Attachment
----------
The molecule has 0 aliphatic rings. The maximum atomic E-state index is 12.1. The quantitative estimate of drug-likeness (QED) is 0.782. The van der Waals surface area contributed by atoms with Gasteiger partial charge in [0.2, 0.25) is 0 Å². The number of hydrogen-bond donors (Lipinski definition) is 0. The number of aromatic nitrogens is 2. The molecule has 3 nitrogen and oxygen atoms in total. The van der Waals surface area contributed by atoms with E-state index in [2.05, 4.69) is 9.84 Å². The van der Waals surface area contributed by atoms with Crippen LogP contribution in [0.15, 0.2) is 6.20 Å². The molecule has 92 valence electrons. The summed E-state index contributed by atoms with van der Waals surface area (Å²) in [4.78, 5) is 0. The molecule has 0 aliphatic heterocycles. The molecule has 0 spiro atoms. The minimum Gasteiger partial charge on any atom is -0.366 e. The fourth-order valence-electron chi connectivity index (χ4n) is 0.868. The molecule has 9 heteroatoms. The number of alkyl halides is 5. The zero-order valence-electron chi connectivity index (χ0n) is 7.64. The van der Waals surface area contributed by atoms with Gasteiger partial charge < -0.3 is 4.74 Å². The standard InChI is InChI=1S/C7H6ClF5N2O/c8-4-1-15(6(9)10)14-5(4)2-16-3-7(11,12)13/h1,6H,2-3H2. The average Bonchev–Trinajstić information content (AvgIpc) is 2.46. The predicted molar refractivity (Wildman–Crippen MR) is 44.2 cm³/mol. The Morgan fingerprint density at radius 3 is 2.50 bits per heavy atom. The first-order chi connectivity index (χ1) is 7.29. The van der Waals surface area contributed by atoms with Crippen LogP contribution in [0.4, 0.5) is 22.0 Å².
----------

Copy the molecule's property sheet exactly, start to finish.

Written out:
The molecule has 0 aliphatic rings. The maximum atomic E-state index is 12.1. The quantitative estimate of drug-likeness (QED) is 0.782. The van der Waals surface area contributed by atoms with Gasteiger partial charge in [0.2, 0.25) is 0 Å². The number of hydrogen-bond donors (Lipinski definition) is 0. The number of aromatic nitrogens is 2. The molecule has 3 nitrogen and oxygen atoms in total. The van der Waals surface area contributed by atoms with E-state index in [2.05, 4.69) is 9.84 Å². The van der Waals surface area contributed by atoms with Crippen LogP contribution in [0.15, 0.2) is 6.20 Å². The molecule has 92 valence electrons. The summed E-state index contributed by atoms with van der Waals surface area (Å²) in [4.78, 5) is 0. The molecule has 0 aliphatic heterocycles. The molecule has 0 spiro atoms. The minimum Gasteiger partial charge on any atom is -0.366 e. The fourth-order valence-electron chi connectivity index (χ4n) is 0.868. The molecule has 9 heteroatoms. The number of alkyl halides is 5. The zero-order valence-electron chi connectivity index (χ0n) is 7.64. The van der Waals surface area contributed by atoms with Gasteiger partial charge < -0.3 is 4.74 Å². The standard InChI is InChI=1S/C7H6ClF5N2O/c8-4-1-15(6(9)10)14-5(4)2-16-3-7(11,12)13/h1,6H,2-3H2. The average Bonchev–Trinajstić information content (AvgIpc) is 2.46. The predicted molar refractivity (Wildman–Crippen MR) is 44.2 cm³/mol. The Morgan fingerprint density at radius 3 is 2.50 bits per heavy atom. The first-order chi connectivity index (χ1) is 7.29. The van der Waals surface area contributed by atoms with Crippen LogP contribution in [0.4, 0.5) is 22.0 Å².